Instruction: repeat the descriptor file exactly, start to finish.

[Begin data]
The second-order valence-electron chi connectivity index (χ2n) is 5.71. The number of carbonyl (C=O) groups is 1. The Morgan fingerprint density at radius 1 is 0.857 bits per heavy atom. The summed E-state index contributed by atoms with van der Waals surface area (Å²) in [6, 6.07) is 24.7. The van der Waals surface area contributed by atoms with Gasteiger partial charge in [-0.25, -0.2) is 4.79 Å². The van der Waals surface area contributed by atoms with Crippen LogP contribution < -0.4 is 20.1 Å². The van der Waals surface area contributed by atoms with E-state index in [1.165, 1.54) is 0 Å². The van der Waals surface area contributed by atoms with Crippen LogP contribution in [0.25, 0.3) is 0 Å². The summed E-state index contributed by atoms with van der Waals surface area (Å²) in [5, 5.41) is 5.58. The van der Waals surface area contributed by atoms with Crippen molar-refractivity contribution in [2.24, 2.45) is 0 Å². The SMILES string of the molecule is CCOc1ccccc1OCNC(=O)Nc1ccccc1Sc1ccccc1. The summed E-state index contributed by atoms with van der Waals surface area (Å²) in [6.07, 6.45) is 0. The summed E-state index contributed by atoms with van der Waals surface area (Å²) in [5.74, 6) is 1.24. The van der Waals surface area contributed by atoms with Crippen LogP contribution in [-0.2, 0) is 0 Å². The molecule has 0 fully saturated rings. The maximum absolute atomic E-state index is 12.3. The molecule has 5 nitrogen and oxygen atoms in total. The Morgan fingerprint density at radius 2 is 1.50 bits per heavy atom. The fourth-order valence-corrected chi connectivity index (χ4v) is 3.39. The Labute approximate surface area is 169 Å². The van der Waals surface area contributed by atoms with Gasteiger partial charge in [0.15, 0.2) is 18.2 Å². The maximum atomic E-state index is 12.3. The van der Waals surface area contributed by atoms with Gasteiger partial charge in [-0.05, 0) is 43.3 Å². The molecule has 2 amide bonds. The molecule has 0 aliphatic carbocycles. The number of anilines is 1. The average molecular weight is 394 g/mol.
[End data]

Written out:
The second-order valence-electron chi connectivity index (χ2n) is 5.71. The number of carbonyl (C=O) groups is 1. The Morgan fingerprint density at radius 1 is 0.857 bits per heavy atom. The summed E-state index contributed by atoms with van der Waals surface area (Å²) in [6, 6.07) is 24.7. The van der Waals surface area contributed by atoms with Gasteiger partial charge in [-0.25, -0.2) is 4.79 Å². The van der Waals surface area contributed by atoms with Crippen LogP contribution < -0.4 is 20.1 Å². The van der Waals surface area contributed by atoms with E-state index in [1.165, 1.54) is 0 Å². The van der Waals surface area contributed by atoms with Crippen LogP contribution in [0.25, 0.3) is 0 Å². The summed E-state index contributed by atoms with van der Waals surface area (Å²) in [5, 5.41) is 5.58. The van der Waals surface area contributed by atoms with Crippen molar-refractivity contribution in [2.24, 2.45) is 0 Å². The SMILES string of the molecule is CCOc1ccccc1OCNC(=O)Nc1ccccc1Sc1ccccc1. The summed E-state index contributed by atoms with van der Waals surface area (Å²) in [6.07, 6.45) is 0. The summed E-state index contributed by atoms with van der Waals surface area (Å²) in [5.74, 6) is 1.24. The van der Waals surface area contributed by atoms with Crippen LogP contribution in [-0.2, 0) is 0 Å². The molecule has 0 fully saturated rings. The maximum absolute atomic E-state index is 12.3. The molecule has 5 nitrogen and oxygen atoms in total. The Morgan fingerprint density at radius 2 is 1.50 bits per heavy atom. The fourth-order valence-corrected chi connectivity index (χ4v) is 3.39. The Labute approximate surface area is 169 Å². The van der Waals surface area contributed by atoms with Gasteiger partial charge in [0.15, 0.2) is 18.2 Å². The maximum atomic E-state index is 12.3. The van der Waals surface area contributed by atoms with Gasteiger partial charge in [-0.05, 0) is 43.3 Å². The molecule has 2 amide bonds. The molecule has 0 aliphatic carbocycles. The number of anilines is 1. The average molecular weight is 394 g/mol.